Damon Linker has a deeply moving piece at The Week on Why I Left the Catholic Church. His reason?

“My reason was that the latest revelations in the church’s interminable sex abuse scandal had revealed ‘a repulsive institution — or at least one permeated by repulsive human beings who reward one another for repulsive acts, all the while deigning to lecture the world about its sin.’”

He predicts that many will make the same move in the coming months and years.

It appears to be the church’s ecclesiology which Linker takes most issue with. As he puts it:

“The Catholic Church does make extraordinarily high claims for itself — not that its priests and bishops and cardinals and popes are angels but that the church as an institution is, of all the churches that follow the teachings of Jesus Christ, the one most fully and rightly ordered through time.”

This, he says, is patently an absurd claim in the light of both ancient history and recent events.

“If you believe that Jesus Christ was resurrected, that he is the Son of God and the second person of the trinitarian Godhead, that his teaching tells us how the creator of the universe wants us to live, then by all means be a Christian. But to believe that this particular church, of all the Christian churches in the world, is the one most fully and rightly ordered through time, over and above all of the others? You can’t possibly be serious.

To react with anger and incredulity to this suggestion isn’t to display unrealistically high hopes or expectations about the church. It’s to respond reasonably to a claim that the church makes about itself — a claim that is flatly implausible on its face.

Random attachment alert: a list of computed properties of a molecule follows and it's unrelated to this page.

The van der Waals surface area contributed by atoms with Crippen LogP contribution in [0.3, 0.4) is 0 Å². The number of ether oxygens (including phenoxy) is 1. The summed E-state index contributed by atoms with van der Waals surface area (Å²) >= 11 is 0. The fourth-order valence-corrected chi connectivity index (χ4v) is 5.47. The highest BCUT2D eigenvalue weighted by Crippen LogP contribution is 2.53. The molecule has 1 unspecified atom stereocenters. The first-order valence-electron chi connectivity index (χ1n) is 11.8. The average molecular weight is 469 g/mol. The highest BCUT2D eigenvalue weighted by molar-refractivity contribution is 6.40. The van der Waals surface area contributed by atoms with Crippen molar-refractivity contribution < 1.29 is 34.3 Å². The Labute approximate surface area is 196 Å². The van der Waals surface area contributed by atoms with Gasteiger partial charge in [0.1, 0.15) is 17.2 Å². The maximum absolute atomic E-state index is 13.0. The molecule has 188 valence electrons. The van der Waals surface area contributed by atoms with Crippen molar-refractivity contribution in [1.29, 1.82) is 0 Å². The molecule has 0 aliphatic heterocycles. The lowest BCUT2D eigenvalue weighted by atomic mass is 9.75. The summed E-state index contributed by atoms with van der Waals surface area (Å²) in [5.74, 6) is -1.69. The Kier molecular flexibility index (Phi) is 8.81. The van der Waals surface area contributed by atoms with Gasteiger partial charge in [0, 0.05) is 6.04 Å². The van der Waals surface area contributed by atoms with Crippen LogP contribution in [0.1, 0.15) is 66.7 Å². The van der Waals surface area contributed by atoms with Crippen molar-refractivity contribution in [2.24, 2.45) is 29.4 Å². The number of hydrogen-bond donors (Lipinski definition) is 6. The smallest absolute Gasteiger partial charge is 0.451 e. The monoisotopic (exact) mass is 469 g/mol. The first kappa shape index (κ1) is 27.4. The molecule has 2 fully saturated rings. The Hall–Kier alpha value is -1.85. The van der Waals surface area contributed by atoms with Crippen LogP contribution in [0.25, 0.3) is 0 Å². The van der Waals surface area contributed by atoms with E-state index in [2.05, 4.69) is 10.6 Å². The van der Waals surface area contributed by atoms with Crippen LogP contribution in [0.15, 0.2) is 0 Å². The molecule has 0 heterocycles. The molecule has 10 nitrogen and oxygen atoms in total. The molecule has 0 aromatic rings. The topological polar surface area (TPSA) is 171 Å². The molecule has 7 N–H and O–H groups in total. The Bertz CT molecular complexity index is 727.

And that, my former fellow Catholic communicants, is why I have left the church — and why I fully expect quite a lot of the rest of you to be joining me in my unregretted exodus very soon.”

His problem is not primarily the priests’ crimes of child abuse but the church’s response of covering it up and even promoting those who did the abusing and covering up. He highlights the bafflement of Catholics everywhere as to how and why church leaders could have done this, but explains it in the money quote of the piece:

“The behavior is only mysterious if you assume that anyone in their place would respond the way you and I would: with revulsion. But it isn’t mysterious at all if you assume what should be obvious by now to everyone: They just didn’t think it was such a big deal.

That’s the big deal in this article. That’s the crux of the matter. They just didn’t think it was such a big deal. That’s where the Protestant church must stand out as different. Otherwise, Protestants will start leaving their churches in droves too.